Today is a lazy Saturday. I wish it was less lazy, but sometimes you have to play the hand your dealt. Or do you? If I wished it were less lazy, what is stopping me from hoisting myself up and making it so!
I think even doing things that you want to do can be very difficult. A lot of it comes down to motivation and willpower, but I think it's more than that. I think a common pitfall is to think that "oh, if only I had more willpower I'd do this thing I want to do, but sadly I can't". At least, I've fallen into that trap before.
I don't like the way that that perspectives views willpower. Almost like it's some external, immutable characteristic that gets to control whether you get to do fun things or waste your time. I've rambled before how willpower is like a muscle. If you're feeling lazy, wishing you had more willpower to do something and then you don't do it? That muscle atrophies and grows even weaker. Things like that don't change without effort. No growth or improvement happens without some effort and a little bit of pain.
Anyway, that's one frame for viewing willpower. A particularly preachy one at that. This would fit right in on those masculine motivational Tiktoks or subreddits, and I don't really think that's the tone I'm aiming for here. Plus, if it were that simple then I'd simply get up, go outside, and do something more interesting than laze around all day. I think there's more to be said here.
An issue I face is that even if I were always energized and ready to seize the day, I don't always know exactly what there is to be seized. It takes a lot of energy and foresight to make interesting plans for things to do, and sometimes even if you want to do something it's too late to plan it. That's not to say that just going out for a walk or cleaning the house aren't worthwhile ways to spend an afternoon, but in my opinion they're ultimately less fulfilling.
Maybe this is just a me thing. A part of my deep down wants to do great things. Things that I know I'll remember; that make me feel cool. I'll always remember my first time skiing, and a few exceptional plays I watched. My first time trying martial arts or working on projects like this website. And I do have other projects right now around me that I could work on. Learning chess, or practicing piano. Why haven't I been doing them?!
Suddenly, after writing all this, I have a newfound urge to get back to working on all these little projects I have laying around that I somehow magically have forgotten about. I'm amazed. Do I suddenly have more willpower now? I still don't know if that's the best way to describe it, but I suppose so.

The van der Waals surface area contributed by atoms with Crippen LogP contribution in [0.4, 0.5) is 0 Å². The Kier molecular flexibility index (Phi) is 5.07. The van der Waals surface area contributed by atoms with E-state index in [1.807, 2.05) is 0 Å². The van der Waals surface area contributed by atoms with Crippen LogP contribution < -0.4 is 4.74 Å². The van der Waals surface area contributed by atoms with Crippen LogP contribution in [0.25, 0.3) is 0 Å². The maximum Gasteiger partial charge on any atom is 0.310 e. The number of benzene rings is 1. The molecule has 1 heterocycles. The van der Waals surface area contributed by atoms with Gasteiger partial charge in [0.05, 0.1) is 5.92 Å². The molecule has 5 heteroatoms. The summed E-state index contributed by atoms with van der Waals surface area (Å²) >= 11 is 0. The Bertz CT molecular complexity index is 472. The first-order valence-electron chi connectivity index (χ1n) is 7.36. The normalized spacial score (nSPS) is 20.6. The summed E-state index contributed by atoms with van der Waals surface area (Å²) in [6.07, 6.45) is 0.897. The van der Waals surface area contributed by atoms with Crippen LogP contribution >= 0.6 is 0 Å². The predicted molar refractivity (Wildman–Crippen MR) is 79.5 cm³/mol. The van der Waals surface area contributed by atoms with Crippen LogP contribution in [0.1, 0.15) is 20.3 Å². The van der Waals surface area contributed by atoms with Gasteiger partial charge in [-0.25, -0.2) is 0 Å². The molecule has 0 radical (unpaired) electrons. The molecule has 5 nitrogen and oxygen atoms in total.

I guess I'd just lost touch with my motivations. I've described myself before as alternating between active intense periods full of excitement and new activities, and quiet relaxing periods where I don't do much. Oftentimes what manages to switch my energy is just reading or watching the right thing that triggers the same shift that I've just had right now.
What specifically causes this to happen? I think sometimes it's when I think about the future and the limitless possibilities before me, as I was doing just now, that causes me to not waste a single second because my many goals are suddenly within reach. Or other times, it feels like all I have to is let me ambition get me excited for one thing which spreads like wildfire to make me excited to do everything else.
There's an ancient idea, encapsulated in a phase. Memento mori. Remember death. Great greek philosophers would wander graveyards to remind themselves that, some day, all men must die. I wonder if they were channeling something similar to what I am in this very moment. Conceptualizing the future, making it real, drawing energy from it back to the present so that they may be ever more ready to seize all that life has to offer.
Am I similar. Instead of active and passive, maybe these two states can be described as conscious of the future and focused on the present. In the former I am making plans and commitments for my future self, and in the latter I am
wasting time conserving energy and recuperating from all my exertions. Framed like that, it seems like what ultimately drives me to learn and practice new skills is the vision of my future self who will have mastered those skills and will effortlessly be able to display them.
Is that bad? That sometimes I don't do things because of pure intrinsic enjoyment but rather because I'm just waiting for the end result? I tell myself that I care more about the journey than the destination, and this seems kind of like doing the opposite.
Honestly, I think that if I have to visualize my future self before being motivated to do something then that is probably an unsustainable state of affairs. I think I may have been relying on that as a motivational shortcut, but there are definitely other ways to rekindle my passions other than being handed a get out of jail free card from the future. I'd even go so far as to say that truly enjoying something is the only way to truly be good at something, and so I should try to focus more on picking activities that genuinely stir my soul.
Anyway, I've had enough sitting around. I'm off to go practice piano. If anyone is reading this, including myself, take this as a reminder to go do something you love too.